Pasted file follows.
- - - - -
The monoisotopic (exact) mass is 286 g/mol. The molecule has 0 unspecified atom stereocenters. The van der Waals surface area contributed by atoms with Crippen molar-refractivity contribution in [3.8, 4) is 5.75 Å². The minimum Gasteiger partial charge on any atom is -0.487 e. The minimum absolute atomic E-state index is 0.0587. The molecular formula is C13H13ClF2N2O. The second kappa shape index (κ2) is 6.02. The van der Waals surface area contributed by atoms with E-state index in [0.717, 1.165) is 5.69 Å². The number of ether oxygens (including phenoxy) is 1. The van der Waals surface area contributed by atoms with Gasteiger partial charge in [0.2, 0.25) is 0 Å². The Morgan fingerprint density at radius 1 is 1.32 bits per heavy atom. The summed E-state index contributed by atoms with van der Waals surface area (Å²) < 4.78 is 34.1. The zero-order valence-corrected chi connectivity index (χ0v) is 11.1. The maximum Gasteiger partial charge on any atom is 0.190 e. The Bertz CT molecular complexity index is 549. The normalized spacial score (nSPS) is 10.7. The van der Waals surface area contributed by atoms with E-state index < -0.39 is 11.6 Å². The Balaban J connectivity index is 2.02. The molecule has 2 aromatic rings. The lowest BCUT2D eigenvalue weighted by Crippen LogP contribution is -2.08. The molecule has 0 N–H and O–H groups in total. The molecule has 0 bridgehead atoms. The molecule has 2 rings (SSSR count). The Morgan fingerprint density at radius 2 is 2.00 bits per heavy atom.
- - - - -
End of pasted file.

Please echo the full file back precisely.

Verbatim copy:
The monoisotopic (exact) mass is 286 g/mol. The molecule has 0 unspecified atom stereocenters. The van der Waals surface area contributed by atoms with Crippen molar-refractivity contribution in [3.8, 4) is 5.75 Å². The minimum Gasteiger partial charge on any atom is -0.487 e. The minimum absolute atomic E-state index is 0.0587. The molecular formula is C13H13ClF2N2O. The second kappa shape index (κ2) is 6.02. The van der Waals surface area contributed by atoms with E-state index in [0.717, 1.165) is 5.69 Å². The number of ether oxygens (including phenoxy) is 1. The van der Waals surface area contributed by atoms with Gasteiger partial charge in [0.2, 0.25) is 0 Å². The Morgan fingerprint density at radius 1 is 1.32 bits per heavy atom. The summed E-state index contributed by atoms with van der Waals surface area (Å²) < 4.78 is 34.1. The zero-order valence-corrected chi connectivity index (χ0v) is 11.1. The maximum Gasteiger partial charge on any atom is 0.190 e. The Bertz CT molecular complexity index is 549. The normalized spacial score (nSPS) is 10.7. The van der Waals surface area contributed by atoms with E-state index < -0.39 is 11.6 Å². The Balaban J connectivity index is 2.02. The molecule has 2 aromatic rings. The lowest BCUT2D eigenvalue weighted by Crippen LogP contribution is -2.08. The molecule has 0 N–H and O–H groups in total. The molecule has 0 bridgehead atoms. The molecule has 2 rings (SSSR count). The Morgan fingerprint density at radius 2 is 2.00 bits per heavy atom.